The North Pole Express has arrived!

What's the first item of Christmas decor to come out in your household? The tree? The stockings? The garlands? The lights? The nativity set?

At our house, it's a toy train.

The kids begin clamoring for The Train as soon as the Thanksgiving turkey has been eaten; if a hurricane swept through our neighborhood and tore our decor up in shreds, you can be sure this is the first thing the kids would run to save -- assuming Alfie or I don't get to it first.

I know, it's not your classic holiday train set . It's made of hideous, shiny plastic, and all the time the train runs it emits deafening train noises (Here's a tip: if you feel your sanity is in jeopardy, cover the speakers on the train with some tape. It won't eliminate the noise, but it will deaden it). But this train takes the place of honor on our living room mantelpiece, and gets taken down for a demo any time a friend comes to visit. And even though it's "just" a kids' toy, guess who spends the longest time watching it go? The parents who come to pick their kids up!

We've had the Kurt Adler North Pole Express train set almost as long as we've been a family. I think we bought it in 2002, when The Pea was two years old. It was featured in one of the original Baby Einstein DVDs, and when Alfie saw it, he knew he had to have it. He's mad about trains, the more classic-looking the better, and there's just something so mesmerizing about the path this North Pole Express train takes.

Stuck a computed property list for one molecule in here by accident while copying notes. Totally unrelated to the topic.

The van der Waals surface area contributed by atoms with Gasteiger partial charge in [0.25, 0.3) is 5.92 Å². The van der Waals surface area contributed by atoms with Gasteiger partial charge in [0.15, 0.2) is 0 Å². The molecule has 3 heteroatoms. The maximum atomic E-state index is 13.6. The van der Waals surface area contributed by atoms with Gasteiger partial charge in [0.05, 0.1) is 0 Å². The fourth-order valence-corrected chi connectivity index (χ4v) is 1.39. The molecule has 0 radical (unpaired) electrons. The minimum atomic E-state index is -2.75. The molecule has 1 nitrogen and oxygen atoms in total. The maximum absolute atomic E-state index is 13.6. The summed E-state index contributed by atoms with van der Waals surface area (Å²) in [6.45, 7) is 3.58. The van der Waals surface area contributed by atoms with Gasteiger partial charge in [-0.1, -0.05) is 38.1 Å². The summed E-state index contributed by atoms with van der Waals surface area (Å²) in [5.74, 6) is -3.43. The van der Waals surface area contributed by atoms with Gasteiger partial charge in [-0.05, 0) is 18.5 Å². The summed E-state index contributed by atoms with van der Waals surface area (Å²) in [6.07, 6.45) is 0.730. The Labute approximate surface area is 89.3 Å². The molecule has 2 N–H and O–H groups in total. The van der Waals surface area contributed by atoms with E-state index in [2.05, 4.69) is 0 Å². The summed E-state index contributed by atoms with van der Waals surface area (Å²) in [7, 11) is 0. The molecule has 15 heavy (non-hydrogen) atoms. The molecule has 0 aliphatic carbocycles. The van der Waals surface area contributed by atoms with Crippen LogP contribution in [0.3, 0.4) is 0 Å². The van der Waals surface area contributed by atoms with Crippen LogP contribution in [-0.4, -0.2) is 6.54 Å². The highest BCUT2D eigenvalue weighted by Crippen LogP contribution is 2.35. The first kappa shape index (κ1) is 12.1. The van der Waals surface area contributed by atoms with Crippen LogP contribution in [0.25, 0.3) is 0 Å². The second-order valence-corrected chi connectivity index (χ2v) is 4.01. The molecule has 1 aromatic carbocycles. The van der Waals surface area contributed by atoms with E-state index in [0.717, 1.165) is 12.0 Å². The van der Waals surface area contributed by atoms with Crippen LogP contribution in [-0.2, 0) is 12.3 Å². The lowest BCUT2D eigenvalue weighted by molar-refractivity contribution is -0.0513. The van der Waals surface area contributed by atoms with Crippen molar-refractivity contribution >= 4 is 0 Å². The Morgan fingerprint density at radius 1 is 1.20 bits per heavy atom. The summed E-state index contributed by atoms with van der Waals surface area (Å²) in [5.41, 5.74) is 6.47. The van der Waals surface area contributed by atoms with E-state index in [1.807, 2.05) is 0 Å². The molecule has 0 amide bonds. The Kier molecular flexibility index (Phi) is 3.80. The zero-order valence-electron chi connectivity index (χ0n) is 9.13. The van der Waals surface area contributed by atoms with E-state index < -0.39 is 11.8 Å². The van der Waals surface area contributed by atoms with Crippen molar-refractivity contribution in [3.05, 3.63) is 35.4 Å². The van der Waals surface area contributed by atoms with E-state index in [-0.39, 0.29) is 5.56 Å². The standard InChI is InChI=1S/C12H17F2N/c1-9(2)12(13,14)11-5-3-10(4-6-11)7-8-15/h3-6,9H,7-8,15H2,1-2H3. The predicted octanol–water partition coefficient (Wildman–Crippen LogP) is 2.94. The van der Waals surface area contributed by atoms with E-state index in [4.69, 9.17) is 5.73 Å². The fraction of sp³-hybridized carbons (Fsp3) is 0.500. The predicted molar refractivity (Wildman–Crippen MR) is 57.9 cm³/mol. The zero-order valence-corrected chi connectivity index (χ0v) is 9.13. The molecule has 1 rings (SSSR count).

Back in 2002, it was impossible to find online. Amazon, though already the world's biggest bookstore, wasn't selling everything from diamonds to diapers. There wasn't the number of online specialty toy stores there are today. As luck would have it, we found it at a year-round Christmas store in Carmel, CA -- and happily drove the 180-mile roundtrip journey to get it. It has been part of our family ever since.

No matter how much the kids beg and plead, the North Pole Express train only comes out once a year. They get their fill of it throughout December, going through a set of AA batteries, before we pack it up again in January. It's probably a big reason why the kids don't get bored with it, and I'm sure it's the only reason it has lasted so long (every time an overeager child drops the train, we hold our breath until we see those wheels turning once again). Absence really does make the heart grow fonder; our ears may be ringing from our train's annoying chugga-chugga-chug, but it's certainly music -- holiday music -- to this family's ears.

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